Sciences

DISPLAYING POSTS FILED UNDER: Sciences (245)

Sciences

Natural history - from animals to minerals, fossils to sea slugs. MV's scientists use the state's collections in important research.

Dinosaur diorama

Author
by Adrienne Leith
Publish date
18 November 2014
Comments
Comments (1)

Adrienne creates and presents public programs at Melbourne Museum.

Imagine a Victorian Cretaceous rift valley complete with river bed, trees and a suite of prehistoric animals. Now imagine it recreated in miniature in a classic museum diorama: the DINORAMA!

Displayed in front of the Forest Gallery, the Dinorama will be the feature activity of our summer school holidays at Melbourne Museum. We're inviting visitors to make thousands of Cretaceous animals to fill the little landscape with life.

model of dinosaur Serendipaceratops arthurcclarkei was a horned dinosaur, fossils of which were found at Kilcunda. Kim Haines made this tiny version.
Source: Museum Victoria
 

In consultation with our palaeontologists, our preparators made miniatures of three animals—Koolasuchus cleelandi, Serendipaceratops arthurcclarkei and Qantassaurus intrepidus—that lived in Victoria approximately 120 million years ago. From the models, the preparators make moulds…. and from the moulds, summer visitors can create thousands of little beasts from modelling clay.

model of dinosaur Michael Pennell's model of Koolasuchus cleelandi, a three-metre-long predator that lived in and around fast-flowing cold streams. Fossils of Koolasuchus were were found on the coast of Victoria just east of Phillip Island.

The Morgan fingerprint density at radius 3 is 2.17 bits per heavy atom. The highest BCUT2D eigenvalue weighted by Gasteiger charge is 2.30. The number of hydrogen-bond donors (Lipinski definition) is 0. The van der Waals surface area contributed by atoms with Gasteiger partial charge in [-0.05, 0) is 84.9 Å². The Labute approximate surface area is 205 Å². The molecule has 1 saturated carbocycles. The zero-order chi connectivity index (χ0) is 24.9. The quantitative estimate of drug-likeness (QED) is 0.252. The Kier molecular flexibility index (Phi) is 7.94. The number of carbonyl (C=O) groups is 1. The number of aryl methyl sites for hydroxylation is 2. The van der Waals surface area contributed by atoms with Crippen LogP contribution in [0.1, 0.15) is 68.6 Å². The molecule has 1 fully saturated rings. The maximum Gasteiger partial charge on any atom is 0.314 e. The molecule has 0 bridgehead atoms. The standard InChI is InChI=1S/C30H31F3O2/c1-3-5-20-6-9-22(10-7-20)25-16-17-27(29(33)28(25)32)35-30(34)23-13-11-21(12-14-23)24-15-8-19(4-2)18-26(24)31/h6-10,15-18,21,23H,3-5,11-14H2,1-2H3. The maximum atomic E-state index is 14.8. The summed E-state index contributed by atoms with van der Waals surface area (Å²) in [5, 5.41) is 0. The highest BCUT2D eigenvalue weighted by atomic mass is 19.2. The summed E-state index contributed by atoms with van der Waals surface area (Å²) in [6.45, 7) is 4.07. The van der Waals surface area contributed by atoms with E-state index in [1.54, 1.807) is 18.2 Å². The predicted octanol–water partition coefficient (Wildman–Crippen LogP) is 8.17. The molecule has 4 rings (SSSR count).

Source: Museum Victoria
 

Every couple of days we'll bring out a new colour of clay until we have a Dinorama filled with multi-coloured ancient animals. Our school holiday activities start on 26 December, so keep an eye on the Melbourne Museum foyer after then.

modelling a dinosaur Inverloch was the discovery site of Qantassurus intrepidus, a small herbivorous hypsilophodontid with large eyes for foraging in long polar winters. Brendon Taylor created this model. You can see an animatronic Qantassaurus in the 600 Million Years exhibition.
Source: Museum Victoria
 

Spawning sea anenomes

Author
by Michela Mitchell
Publish date
5 November 2014
Comments
Comments (1)

Michela is the first resident taxonomist of Actiniaria (sea anemones) in Australia. This title doesn't come with a ceremonial sash, but it should.

The Field Naturalists Marine Research Group members Joan Hales and Janet Davies sent me this gorgeous photo of the Victorian sea anemone, Oulactis sp., spawning last week.

Spawing sea anemone Female Oulactis sp. spawning with tiny pink eggs on the oral disc.
Image: Joan Hales
Source: Joan Hales
 

Sea anemones are closely related to corals and so, like corals, they spawn under the right conditions and environmental cues, usually in spring and summer. This can be associated with cycles of the moon. This particular anemone reproduces by broadcast spawning; females and males release eggs and sperm into the water column, where the tides and currents brings spermatoza into contact with the eggs for fertilisation.

This method is not for all species of anemones, however. Some have cunningly evolved various methods of reproduction (sexual and asexual) so they can stick around as long as they need to. Some species can even change the way they reproduce: they can clone themselves, they can split in half (fission), or leave a small fragment of their pedal disc (laceration) behind and a whole new anemone can grow. They can even be male and female together (hermaphroditic). They leave nothing to chance ensuring their survival on Earth – so far 600 million years and counting!

Filming our underwater backyard

Author
by Kate C
Publish date
23 October 2014
Comments
Comments (0)

What do you know of the Vampire Squid? How about the Dragonfish, the Sea Mouse and the Fangtooth? These bizarre animals live kilometres – yes, kilometres – beneath the ocean’s surface. We’ve brought them up to sea level for you to meet at the exhibition Deep Oceans, which opens this weekend at Scienceworks.

Anglerfish exhibit Deep Oceans Anglerfish exhibit
Image: Australian Museum
Source: Australian Museum